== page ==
Sunday 21 July 2019

Treviso-bound Keatley leaves with his head held high

Munster's Ian Keatley leaves the province as the second all-time points scorer. Photo: Luke Walker/Sportsfile
Munster's Ian Keatley leaves the province as the second all-time points scorer. Photo: Luke Walker/Sportsfile
Cian Tracey

Cian Tracey

Attempting to follow in the footsteps of the best out-half that Munster has ever produced was going to be a nigh on impossible task, yet the fact that Ian Keatley will leave the province as the second all-time points scorer speaks volumes for the impact that he made in his eight-year spell.

The 31-year-old was in and out of the team last season until the signing of Joey Carbery last summer suggested that his time in Limerick was coming to an end.

Keatley hasn't started a game yet this season and has only featured four times off the bench, but the recent memories should not cloud what he brought to Munster in the earlier days when he was attempting to fill the huge void Ronan O'Gara left behind.

There were the 21 points that Keatley scored against his former club Leinster in 2014, which remains the last victory that Munster have achieved in Dublin against their old foes.

Or there was the stunning last-gasp drop goal against Sale two weeks later that snatched a crucial Champions Cup victory.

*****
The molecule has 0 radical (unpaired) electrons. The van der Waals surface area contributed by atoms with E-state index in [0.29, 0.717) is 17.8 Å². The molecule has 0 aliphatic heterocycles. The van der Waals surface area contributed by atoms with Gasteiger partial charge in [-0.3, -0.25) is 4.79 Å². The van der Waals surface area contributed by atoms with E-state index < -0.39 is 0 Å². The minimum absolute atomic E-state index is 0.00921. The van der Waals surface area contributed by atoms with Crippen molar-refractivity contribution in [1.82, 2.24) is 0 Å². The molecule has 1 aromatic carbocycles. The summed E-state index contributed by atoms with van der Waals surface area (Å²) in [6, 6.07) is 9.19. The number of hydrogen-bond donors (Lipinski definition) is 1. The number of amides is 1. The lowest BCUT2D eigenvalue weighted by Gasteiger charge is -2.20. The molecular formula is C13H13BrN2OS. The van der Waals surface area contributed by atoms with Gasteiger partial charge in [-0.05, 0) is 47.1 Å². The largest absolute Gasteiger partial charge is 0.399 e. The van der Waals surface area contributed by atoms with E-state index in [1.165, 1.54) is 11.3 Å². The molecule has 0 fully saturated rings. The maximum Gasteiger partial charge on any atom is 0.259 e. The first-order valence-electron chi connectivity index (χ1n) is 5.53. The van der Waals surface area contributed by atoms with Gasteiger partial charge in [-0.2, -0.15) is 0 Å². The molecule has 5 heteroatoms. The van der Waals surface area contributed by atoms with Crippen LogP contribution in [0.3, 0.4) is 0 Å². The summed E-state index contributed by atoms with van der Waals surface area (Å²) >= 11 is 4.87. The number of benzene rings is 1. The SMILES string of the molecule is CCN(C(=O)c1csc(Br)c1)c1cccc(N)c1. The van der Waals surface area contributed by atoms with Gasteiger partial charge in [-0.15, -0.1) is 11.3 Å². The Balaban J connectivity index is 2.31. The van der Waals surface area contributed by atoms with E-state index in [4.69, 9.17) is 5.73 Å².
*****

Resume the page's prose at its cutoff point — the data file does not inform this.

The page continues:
There were tough days as well, however, and the disgraceful booing that Keatley was subjected to in Thomond Park against Leicester a year later is a particularly sour note. There is no question that he deserved better.

The Dubliner, who also played 77 times for Connacht, scoring 688 points, won the last of his seven Ireland caps in November 2017. He brings the curtain down on an international career that saw him win a Six Nations medal in 2015 as well as all seven games he featured in.

You don't play 180 times for a team like Munster unless you are a good player and scoring 1,247 points is remarkable achievement.

Keatley will move to Italy in the summer where he will join Benetton, who have bagged themselves a top professional.

He leaves Munster and Ireland with his head held high.

Irish Independent

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